Describe the views on pleasure in Aristotle's Ethics and Plato's Phaedo.
Original question: how would you explain aristotle views on pleasure with reference to the ethics and plato's view on pleasure with reference to the phaedo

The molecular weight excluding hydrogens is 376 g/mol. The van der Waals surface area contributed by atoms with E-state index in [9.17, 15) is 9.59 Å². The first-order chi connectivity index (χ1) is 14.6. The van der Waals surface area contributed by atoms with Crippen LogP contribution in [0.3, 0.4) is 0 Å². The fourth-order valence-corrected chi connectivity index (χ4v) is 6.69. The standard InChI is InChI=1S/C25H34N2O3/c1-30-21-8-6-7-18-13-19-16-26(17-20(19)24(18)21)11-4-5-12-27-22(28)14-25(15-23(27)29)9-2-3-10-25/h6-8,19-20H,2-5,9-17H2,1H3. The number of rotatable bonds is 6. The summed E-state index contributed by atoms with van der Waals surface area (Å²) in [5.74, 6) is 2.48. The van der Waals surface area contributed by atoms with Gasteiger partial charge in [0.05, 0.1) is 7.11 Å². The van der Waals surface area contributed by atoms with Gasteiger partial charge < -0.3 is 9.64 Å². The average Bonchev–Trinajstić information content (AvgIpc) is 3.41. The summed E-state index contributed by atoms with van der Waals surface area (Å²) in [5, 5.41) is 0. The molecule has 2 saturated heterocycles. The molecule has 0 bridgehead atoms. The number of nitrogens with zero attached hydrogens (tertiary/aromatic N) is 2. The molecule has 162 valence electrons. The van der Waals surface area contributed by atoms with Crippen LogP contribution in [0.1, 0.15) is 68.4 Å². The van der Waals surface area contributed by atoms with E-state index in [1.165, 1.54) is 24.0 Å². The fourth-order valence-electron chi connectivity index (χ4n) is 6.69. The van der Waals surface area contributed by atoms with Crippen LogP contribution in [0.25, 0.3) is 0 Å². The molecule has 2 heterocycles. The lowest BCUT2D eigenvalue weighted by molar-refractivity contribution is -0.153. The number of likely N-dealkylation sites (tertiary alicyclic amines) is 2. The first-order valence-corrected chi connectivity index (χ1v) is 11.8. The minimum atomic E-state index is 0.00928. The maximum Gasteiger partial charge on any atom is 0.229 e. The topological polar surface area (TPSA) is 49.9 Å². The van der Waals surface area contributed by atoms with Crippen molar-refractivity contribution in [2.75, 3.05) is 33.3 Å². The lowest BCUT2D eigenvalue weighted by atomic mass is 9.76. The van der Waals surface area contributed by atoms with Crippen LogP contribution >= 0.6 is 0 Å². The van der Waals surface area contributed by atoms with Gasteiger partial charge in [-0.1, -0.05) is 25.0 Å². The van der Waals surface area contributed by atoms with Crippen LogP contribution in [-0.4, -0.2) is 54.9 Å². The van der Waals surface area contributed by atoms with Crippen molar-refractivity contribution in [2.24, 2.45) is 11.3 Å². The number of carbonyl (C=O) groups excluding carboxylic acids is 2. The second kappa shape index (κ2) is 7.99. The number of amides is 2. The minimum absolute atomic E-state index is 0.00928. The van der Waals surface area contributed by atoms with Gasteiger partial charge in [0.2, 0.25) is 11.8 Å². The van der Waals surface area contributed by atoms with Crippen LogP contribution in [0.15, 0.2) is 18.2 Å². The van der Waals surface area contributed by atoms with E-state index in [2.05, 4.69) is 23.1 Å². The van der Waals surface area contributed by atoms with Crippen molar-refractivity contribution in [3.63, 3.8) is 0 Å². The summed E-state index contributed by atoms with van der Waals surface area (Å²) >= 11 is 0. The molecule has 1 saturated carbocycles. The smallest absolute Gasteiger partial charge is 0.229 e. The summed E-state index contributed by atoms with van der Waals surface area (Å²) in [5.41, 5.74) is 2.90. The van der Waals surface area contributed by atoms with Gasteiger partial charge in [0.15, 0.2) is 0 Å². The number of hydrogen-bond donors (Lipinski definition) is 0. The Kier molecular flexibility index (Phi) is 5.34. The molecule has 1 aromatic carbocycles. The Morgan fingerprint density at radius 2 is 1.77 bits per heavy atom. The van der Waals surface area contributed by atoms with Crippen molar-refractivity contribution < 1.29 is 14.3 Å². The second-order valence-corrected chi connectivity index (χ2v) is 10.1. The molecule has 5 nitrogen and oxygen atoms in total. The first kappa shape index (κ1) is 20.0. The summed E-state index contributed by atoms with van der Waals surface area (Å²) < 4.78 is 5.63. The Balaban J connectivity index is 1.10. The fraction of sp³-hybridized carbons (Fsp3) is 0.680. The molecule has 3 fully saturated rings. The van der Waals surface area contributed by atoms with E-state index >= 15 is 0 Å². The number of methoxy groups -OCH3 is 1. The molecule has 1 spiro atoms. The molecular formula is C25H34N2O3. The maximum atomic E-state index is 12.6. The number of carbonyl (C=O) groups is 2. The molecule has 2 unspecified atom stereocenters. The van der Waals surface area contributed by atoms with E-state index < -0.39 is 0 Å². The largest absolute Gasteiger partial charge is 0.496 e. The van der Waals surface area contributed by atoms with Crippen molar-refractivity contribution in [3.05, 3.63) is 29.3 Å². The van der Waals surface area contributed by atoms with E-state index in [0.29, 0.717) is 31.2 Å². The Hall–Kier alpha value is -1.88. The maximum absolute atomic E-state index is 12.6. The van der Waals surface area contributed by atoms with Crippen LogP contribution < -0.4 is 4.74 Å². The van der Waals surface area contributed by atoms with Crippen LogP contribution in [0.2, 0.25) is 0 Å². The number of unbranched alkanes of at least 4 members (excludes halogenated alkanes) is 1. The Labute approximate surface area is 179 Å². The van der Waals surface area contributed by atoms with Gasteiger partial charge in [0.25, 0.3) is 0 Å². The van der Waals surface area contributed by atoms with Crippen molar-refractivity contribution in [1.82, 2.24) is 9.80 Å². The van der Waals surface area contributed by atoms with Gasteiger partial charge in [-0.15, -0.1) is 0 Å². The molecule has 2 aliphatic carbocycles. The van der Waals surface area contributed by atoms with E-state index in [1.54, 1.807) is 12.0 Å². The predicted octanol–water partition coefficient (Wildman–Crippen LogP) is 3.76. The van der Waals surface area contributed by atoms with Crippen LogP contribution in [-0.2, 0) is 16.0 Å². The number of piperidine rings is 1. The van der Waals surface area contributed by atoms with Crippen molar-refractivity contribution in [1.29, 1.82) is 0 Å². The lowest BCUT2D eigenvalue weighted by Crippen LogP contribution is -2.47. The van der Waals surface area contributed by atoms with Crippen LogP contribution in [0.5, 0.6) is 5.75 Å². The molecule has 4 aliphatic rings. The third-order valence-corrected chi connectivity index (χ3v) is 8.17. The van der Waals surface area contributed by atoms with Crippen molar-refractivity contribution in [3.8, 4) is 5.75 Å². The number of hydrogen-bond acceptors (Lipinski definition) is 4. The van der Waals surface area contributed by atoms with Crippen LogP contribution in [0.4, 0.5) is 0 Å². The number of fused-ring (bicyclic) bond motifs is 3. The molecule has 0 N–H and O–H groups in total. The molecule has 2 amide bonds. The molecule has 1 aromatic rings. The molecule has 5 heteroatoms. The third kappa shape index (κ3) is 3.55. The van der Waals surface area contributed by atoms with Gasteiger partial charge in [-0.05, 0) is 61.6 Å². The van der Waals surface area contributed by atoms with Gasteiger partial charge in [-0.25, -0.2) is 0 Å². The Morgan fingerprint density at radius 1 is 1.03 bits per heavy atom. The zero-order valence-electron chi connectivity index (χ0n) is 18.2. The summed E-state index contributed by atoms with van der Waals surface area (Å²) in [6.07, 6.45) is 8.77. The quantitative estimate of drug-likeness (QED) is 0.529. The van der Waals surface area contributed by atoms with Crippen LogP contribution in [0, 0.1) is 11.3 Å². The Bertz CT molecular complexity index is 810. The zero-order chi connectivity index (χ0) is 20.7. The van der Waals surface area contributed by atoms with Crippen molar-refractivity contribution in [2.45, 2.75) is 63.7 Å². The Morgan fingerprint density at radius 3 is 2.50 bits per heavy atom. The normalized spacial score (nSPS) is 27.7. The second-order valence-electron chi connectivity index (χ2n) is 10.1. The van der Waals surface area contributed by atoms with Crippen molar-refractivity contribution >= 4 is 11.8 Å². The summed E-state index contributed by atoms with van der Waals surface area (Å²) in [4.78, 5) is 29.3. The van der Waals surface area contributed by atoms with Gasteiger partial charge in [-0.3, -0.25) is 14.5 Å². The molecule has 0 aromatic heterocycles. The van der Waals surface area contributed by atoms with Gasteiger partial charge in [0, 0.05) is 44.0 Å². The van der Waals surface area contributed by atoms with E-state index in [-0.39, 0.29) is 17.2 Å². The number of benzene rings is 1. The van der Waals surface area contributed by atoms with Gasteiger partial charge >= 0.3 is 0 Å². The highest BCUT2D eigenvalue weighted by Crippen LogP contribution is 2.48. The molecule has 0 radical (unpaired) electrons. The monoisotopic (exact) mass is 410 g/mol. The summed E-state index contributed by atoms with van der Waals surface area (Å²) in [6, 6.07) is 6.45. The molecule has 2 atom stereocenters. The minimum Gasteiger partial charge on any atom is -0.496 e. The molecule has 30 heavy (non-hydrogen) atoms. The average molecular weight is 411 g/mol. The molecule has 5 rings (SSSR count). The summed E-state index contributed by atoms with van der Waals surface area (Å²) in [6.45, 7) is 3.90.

Aristotle's Nicomachean Ethics and Plato's Phaedo both distinguish between hedone (pleasure) and eudaimonia (well-being or happiness), and both value the former more highly than the latter. Pleasure is a form of immediate gratification of the senses, and includes such things as getting drunk, eating good-tasting foods, sexual activity, and other forms of sensual gratification. The problem with these is that they are not productive of long-term well-being for the individual or society. For both authors, happiness consists in the care of the soul. For both Aristotle and Plato, the ultimate happy life is the philosophical, or contemplative one. They differ in that Plato emphasizes a transcendent ideal of the separation of the soul from body and pure contemplation of the forms, and considers external circumstances irrelevant, whereas Aristotle allows that external goods contribute to happiness. Plato`s ethical views are concerned with individual striving for the absolute good, while Aristotle argues that the good life is only possible within a good polis, and therefore emphasizes civic responsibility to a slightly greater degree, although still viewing it as a means to the end of eudaimonia rather than as an end in itself.